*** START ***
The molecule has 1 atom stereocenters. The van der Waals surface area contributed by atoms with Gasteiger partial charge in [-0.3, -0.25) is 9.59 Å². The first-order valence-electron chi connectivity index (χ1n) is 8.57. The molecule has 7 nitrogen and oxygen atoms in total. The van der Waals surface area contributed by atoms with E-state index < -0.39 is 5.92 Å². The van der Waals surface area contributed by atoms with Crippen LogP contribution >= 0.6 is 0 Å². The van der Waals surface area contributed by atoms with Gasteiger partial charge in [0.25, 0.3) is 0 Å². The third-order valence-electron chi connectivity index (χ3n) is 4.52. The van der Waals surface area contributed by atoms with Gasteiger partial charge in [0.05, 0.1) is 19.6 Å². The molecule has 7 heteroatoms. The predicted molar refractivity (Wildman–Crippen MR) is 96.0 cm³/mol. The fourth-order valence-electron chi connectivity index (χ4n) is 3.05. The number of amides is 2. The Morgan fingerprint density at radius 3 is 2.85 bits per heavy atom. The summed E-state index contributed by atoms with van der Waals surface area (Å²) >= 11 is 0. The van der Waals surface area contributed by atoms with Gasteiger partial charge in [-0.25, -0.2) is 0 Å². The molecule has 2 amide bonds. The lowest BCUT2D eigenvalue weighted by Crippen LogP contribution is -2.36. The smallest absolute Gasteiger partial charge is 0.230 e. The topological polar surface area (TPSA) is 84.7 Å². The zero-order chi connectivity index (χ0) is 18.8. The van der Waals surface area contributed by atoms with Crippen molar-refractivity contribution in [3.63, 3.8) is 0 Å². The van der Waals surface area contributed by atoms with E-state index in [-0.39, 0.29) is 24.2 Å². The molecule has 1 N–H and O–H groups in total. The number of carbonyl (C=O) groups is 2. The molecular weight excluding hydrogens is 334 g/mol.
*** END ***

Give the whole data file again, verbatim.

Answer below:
The molecule has 1 atom stereocenters. The van der Waals surface area contributed by atoms with Gasteiger partial charge in [-0.3, -0.25) is 9.59 Å². The first-order valence-electron chi connectivity index (χ1n) is 8.57. The molecule has 7 nitrogen and oxygen atoms in total. The van der Waals surface area contributed by atoms with E-state index < -0.39 is 5.92 Å². The van der Waals surface area contributed by atoms with Crippen LogP contribution >= 0.6 is 0 Å². The van der Waals surface area contributed by atoms with Gasteiger partial charge in [0.25, 0.3) is 0 Å². The third-order valence-electron chi connectivity index (χ3n) is 4.52. The van der Waals surface area contributed by atoms with Gasteiger partial charge in [0.05, 0.1) is 19.6 Å². The molecule has 7 heteroatoms. The predicted molar refractivity (Wildman–Crippen MR) is 96.0 cm³/mol. The fourth-order valence-electron chi connectivity index (χ4n) is 3.05. The number of amides is 2. The Morgan fingerprint density at radius 3 is 2.85 bits per heavy atom. The summed E-state index contributed by atoms with van der Waals surface area (Å²) >= 11 is 0. The van der Waals surface area contributed by atoms with Gasteiger partial charge in [-0.25, -0.2) is 0 Å². The molecule has 2 amide bonds. The lowest BCUT2D eigenvalue weighted by Crippen LogP contribution is -2.36. The smallest absolute Gasteiger partial charge is 0.230 e. The topological polar surface area (TPSA) is 84.7 Å². The zero-order chi connectivity index (χ0) is 18.8. The van der Waals surface area contributed by atoms with Crippen molar-refractivity contribution in [3.63, 3.8) is 0 Å². The van der Waals surface area contributed by atoms with E-state index in [-0.39, 0.29) is 24.2 Å². The molecule has 1 N–H and O–H groups in total. The number of carbonyl (C=O) groups is 2. The molecular weight excluding hydrogens is 334 g/mol.